Authors : O`Connor and B.D. Nielsen
Abstract: This study was conducted to examine the effects of temperature, time, location and acidification on urinary Ca and N. Urine was collected from 4 horses into a clean bucket and poured through cheesecloth. Urine was stirred and 5 mL was pipetted into vials and tightly capped. Twenty-one different treatments were evaluated with combinations of the following variables: urine held in total collection apparatus (yes or no), acid (none, added immediately, or added after urine was frozen and thawed), time held and temperature until freezing (frozen immediately, 6 h at 25°C, 6 h at 10°C, 12 h at 25°C, or 12 h at 10°C). Sample preparation was completed within 45 min. Acid was added at a rate of 20 µL of 30% Hcl mL 1 urine. All samples were frozen at -4°C. Urinary Ca was higher when acid was added compared to no acid regardless of holding time, temperature, or location (p<0.01). The addition of acid prior to freezing tended to result in samples having higher Ca than samples with acid added after thawing (p = 0.07). There was no effect of holding time or temperature on Ca (p = 0.86). Urine N was unaffected by the addition of acid to the sample (p=0.22). Urinary N tended to be lower when urine was placed in the total collection apparatus for either 6 or 12 h than when urine was not placed in the apparatus (p = 0.06) and urinary N was higher when acid was added after thawing compared to before freezing (p<0.01). There was no difference in N based upon holding time (p=0.77). In this experiment, all samples were tightly capped and N was not able to volatilize. In the field, samples may sit open to air for a time after collection. Therefore, a portion of the study was repeated to test samples left uncapped. Sample processing was conducted as indicated before except that each holding time and temperature combination was repeated with an uncapped vial. Urine from 4 horses was collected and evaluated with 27 treatments. Five combinations of holding time and temperature were examined (frozen immediately, held for 6 h at 25°C, held for 6 h at 6°C, held for 12 h at 25°C, held for 12 h at 6°C). The same acidification methods as indicated before were used. Urine held uncapped for either 6 or 12 h had a higher N (p<0.01) than samples held for either 6 or 12 h while capped. These data suggest that urinary Ca is more sensitive to the addition of acid than urinary N while N is more sensitive to evaporation; however urine handling methods influence results of both.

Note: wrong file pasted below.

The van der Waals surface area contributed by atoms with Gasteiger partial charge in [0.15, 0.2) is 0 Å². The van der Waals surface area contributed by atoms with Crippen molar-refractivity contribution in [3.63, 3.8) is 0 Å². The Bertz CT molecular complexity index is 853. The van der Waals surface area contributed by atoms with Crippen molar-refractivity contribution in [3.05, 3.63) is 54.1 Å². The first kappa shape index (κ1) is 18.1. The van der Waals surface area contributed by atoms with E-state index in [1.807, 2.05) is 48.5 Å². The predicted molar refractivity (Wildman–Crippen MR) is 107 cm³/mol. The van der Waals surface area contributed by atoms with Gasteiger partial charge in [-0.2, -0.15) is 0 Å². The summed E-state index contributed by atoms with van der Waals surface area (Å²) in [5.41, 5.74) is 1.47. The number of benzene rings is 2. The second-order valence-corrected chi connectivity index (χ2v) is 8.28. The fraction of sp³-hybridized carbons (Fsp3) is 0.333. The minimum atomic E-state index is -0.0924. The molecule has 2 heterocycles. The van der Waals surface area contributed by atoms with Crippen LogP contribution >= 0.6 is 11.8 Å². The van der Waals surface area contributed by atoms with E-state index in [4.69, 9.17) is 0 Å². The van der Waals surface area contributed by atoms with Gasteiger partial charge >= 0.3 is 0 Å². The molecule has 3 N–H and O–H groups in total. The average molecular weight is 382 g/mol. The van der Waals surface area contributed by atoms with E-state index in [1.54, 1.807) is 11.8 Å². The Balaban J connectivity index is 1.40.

O`Connor and B.D. Nielsen , 2006. Handling Method Influences Equine Urinary Calcium and Nitrogen. Journal of Animal and Veterinary Advances, 5: 165-167.